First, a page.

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David Lane e l’innovazione della specie

David Lane è l’unico che conosco nel gruppo degli autori del nuovo libro: “Complexity Perspectives in Innovation and Social Change”. David Lane lavora al Department of Social, Cognitive and Quantitative Sciences, University of Modena and Reggio Emilia.

Il libro è notevolissimo. In sintesi, dicono gli autori, “Two conclusions stand out from the project. Firstly that innovation and invention have, in a sense, been among the stepchildren of modern research, whether in the social sciences or in the humanities, and secondly that the role of innovation in urban dynamics is much more important than is generally acknowledged”.

In sostanza, gli autori raccontano il processo dell’innovazione sulla base della teoria della complessità. Questo consente di correggere la tradizionale modalità degli studiosi dell’innvazione: quella di cercare di comprendere l’innovazione a posteriori. Per comprenderla prima che sia rinosciuta come innovazione occorre una teoria che la veda nel suo farsi, nell’ecosistema che la favorisce.

“It is in our opinion surprising that the scientific community has so little understanding of the process of invention and innovation itself. Generally, the world reacts a posteriori to innovations once they have been introduced. Could we not attempt to shift our stance from a re-active to a pro-active one, and come to understand and guide the process of invention and innovation itself? That would put us in control rather than dealing with things after they have gotten out of hand, and it would potentially allow us to accelerate the innovative process in those domains in which that is most needed, and maybe slow it in others”.

“What has thus far held back our understanding of the process of invention and innovation? Our tentative working hypothesis is that that lack of understanding is directly related to the fact that the majority of the scientific community has looked at invention and innovation using a positivist, scientific perspective. In essence, invention and innovation have mainly been studied ‘a posteriori’. From such a perspective, creation cannot be described or understood. Hence, we have left ‘invention’ completely to one side in innovation studies, relegating it to the domain of ‘personal creativity’, and we have focused uniquely on innovation, i.e. on the ways in which an invention is adopted and spreads throughout a population”.

La città è la rete sociale fondamentale che favorisce l’innovazione. Perché è il luogo nel quale l’evoluzione umana si svolge contemporaneamente come specie naturale e culturale.

Ne consegue un approccio che promette molte conclusioni importanti. “From biology to society, specifies how a new kind of organisation has emerged with the historical apparition of human societies. Although Homo sapiens is a biological species, whose individual elements do not in themselves differ from any other animal species in their biological organisation, and  although social systems do share some properties with animal social organisations, two main radically new and distinctive features were created through the process that led to human social organisation. The first one is a self- monitored, directed (intentional) mode of social change. We shall demonstrate that this new kind of evolutionary driver is the result of the integration of new functionalities in social structures due to cultural processes. The second distinctive feature that is essential to our approach of social systems is that it is comprehensive: to shift from a static description of social structures to a dynamic one, we need to consider a variety of social interactions that are usually separated in disciplinary explanations of social systems. The modifications in social organisation that are directed at monitoring social changes, and that produce emergent patterns instantiated in organisations do affect a social system in every aspect and at all its levels of organisation.We describe how function, structure and process are affecting each other, and we build a dynamic, interactionist interpretation of the evolution of social systems”.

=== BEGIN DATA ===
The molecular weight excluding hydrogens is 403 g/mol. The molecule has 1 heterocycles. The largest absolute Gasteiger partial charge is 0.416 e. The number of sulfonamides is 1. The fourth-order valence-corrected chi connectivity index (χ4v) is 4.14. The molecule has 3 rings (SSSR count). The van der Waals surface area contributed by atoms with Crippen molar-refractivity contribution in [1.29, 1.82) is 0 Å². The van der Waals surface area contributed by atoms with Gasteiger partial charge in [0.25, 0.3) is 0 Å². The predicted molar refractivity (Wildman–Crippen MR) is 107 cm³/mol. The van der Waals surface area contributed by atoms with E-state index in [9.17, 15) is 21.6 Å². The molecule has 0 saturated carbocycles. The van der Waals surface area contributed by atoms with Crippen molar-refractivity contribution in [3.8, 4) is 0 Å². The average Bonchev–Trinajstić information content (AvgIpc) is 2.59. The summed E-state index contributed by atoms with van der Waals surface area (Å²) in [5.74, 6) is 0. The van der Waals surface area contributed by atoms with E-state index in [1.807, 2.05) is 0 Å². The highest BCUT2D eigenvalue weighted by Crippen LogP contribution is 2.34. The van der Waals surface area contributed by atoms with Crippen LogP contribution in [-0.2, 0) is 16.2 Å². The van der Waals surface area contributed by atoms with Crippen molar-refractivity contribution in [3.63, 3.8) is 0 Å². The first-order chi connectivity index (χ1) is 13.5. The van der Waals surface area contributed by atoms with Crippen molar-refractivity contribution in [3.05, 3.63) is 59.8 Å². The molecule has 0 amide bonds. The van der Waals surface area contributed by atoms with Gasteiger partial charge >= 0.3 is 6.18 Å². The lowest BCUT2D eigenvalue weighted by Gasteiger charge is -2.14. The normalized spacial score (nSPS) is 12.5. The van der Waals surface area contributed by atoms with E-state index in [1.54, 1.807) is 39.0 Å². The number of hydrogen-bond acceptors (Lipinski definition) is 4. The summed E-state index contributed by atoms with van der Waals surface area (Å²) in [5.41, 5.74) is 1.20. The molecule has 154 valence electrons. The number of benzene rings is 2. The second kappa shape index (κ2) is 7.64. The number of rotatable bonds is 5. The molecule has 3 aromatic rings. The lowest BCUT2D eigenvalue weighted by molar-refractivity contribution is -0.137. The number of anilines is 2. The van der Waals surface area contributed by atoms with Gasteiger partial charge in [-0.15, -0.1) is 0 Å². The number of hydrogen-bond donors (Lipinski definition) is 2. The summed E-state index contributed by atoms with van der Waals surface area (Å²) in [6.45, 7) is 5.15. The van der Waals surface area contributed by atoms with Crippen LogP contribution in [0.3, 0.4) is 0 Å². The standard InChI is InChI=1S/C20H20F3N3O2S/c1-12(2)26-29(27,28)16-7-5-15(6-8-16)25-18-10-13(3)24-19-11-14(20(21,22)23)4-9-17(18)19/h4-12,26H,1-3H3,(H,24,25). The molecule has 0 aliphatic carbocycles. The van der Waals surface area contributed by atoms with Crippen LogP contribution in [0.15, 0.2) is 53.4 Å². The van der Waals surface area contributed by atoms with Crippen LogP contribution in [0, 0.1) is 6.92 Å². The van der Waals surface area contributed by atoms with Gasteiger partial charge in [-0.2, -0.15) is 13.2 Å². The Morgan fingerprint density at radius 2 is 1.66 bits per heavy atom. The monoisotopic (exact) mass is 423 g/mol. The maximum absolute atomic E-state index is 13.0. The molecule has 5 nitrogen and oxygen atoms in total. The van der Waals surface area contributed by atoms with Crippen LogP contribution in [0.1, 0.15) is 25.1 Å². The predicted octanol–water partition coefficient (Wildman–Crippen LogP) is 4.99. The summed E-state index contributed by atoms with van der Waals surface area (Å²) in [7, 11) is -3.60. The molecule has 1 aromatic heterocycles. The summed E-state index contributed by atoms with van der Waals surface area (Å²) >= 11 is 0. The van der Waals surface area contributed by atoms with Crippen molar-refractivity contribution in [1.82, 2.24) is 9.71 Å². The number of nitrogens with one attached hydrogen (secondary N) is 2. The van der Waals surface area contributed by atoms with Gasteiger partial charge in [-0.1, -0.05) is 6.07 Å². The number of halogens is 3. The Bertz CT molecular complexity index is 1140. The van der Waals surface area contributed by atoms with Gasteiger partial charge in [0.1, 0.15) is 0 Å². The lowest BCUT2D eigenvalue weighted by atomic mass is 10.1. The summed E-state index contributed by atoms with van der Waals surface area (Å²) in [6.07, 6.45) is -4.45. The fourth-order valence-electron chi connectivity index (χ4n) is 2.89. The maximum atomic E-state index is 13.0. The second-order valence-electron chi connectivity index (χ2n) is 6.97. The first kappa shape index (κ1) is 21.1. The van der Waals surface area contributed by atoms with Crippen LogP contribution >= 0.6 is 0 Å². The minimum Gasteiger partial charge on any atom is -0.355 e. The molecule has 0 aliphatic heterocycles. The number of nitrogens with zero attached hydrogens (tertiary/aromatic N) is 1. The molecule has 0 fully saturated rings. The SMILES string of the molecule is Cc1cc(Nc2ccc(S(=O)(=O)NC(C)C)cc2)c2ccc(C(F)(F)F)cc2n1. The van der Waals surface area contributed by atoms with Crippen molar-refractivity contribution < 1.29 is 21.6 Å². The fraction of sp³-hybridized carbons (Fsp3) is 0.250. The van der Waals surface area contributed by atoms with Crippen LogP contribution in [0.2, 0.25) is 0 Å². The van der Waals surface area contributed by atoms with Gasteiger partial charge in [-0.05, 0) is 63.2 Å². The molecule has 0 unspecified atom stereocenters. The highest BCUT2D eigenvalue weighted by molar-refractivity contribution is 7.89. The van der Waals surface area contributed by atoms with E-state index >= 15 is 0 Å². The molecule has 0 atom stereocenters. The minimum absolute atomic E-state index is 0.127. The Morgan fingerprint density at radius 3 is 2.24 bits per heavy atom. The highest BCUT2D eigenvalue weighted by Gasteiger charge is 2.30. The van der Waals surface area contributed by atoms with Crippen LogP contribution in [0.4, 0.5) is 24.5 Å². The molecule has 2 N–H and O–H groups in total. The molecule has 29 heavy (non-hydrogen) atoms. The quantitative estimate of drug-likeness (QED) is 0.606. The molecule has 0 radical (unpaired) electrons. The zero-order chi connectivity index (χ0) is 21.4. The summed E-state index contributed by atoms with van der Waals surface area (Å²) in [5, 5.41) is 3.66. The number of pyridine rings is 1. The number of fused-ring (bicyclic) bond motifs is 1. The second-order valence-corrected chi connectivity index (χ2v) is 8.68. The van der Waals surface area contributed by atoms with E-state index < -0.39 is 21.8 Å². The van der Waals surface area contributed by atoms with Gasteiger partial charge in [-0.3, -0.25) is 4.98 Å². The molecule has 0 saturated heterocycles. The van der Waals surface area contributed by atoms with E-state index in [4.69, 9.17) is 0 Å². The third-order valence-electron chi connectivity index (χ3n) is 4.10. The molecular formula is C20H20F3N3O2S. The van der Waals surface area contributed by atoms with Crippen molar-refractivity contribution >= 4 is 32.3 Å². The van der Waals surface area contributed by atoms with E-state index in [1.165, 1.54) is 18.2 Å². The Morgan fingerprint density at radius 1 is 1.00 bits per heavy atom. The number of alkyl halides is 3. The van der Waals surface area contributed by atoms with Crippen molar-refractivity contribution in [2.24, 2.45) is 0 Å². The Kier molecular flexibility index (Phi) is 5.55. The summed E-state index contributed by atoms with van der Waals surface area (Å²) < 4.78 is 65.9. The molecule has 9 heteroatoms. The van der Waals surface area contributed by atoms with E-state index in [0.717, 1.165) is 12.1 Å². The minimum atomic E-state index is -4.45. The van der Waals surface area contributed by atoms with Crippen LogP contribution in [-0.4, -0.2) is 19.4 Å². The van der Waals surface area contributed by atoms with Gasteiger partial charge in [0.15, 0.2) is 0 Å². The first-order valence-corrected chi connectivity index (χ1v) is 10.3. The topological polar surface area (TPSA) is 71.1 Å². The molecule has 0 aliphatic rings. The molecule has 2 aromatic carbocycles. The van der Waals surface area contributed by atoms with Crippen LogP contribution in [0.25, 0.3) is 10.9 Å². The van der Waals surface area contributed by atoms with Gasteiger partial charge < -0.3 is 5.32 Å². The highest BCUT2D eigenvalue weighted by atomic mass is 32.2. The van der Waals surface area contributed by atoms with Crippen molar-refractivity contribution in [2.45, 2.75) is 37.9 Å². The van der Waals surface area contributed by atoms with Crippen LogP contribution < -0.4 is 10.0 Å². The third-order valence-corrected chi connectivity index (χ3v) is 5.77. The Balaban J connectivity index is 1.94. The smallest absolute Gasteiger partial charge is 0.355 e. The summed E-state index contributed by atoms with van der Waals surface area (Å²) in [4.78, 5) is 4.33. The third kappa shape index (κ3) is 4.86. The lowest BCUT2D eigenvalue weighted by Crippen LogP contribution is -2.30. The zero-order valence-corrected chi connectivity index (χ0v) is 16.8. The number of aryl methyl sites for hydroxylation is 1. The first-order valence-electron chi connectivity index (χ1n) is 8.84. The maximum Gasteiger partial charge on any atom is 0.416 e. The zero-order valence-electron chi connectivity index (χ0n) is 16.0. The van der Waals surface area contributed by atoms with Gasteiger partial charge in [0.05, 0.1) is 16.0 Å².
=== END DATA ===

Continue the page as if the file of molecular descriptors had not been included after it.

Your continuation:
“In this attempt, it is important to determine which ingredients are necessary for developing a theory of human social innovation that is both general, and precise enough to be relevant. We believe that complexity theories are the necessary framework for developing a modern interpretation of change in complex systems. However, we question two principles that are part of the application of this theoretical approach to physical and biological systems. These are, firstly, the search for invariance and universality in processes. We demonstrate that human social change cannot be described in Darwinian terms, because something new has appeared, i.c. the fact that human societies are inherently responsible for their own innovation. This then leads us to question the applicability of the Darwinian approach of biological evolution to human social evolution”.


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Luca De Biase

Knowledge and happiness economy Media and information ecology


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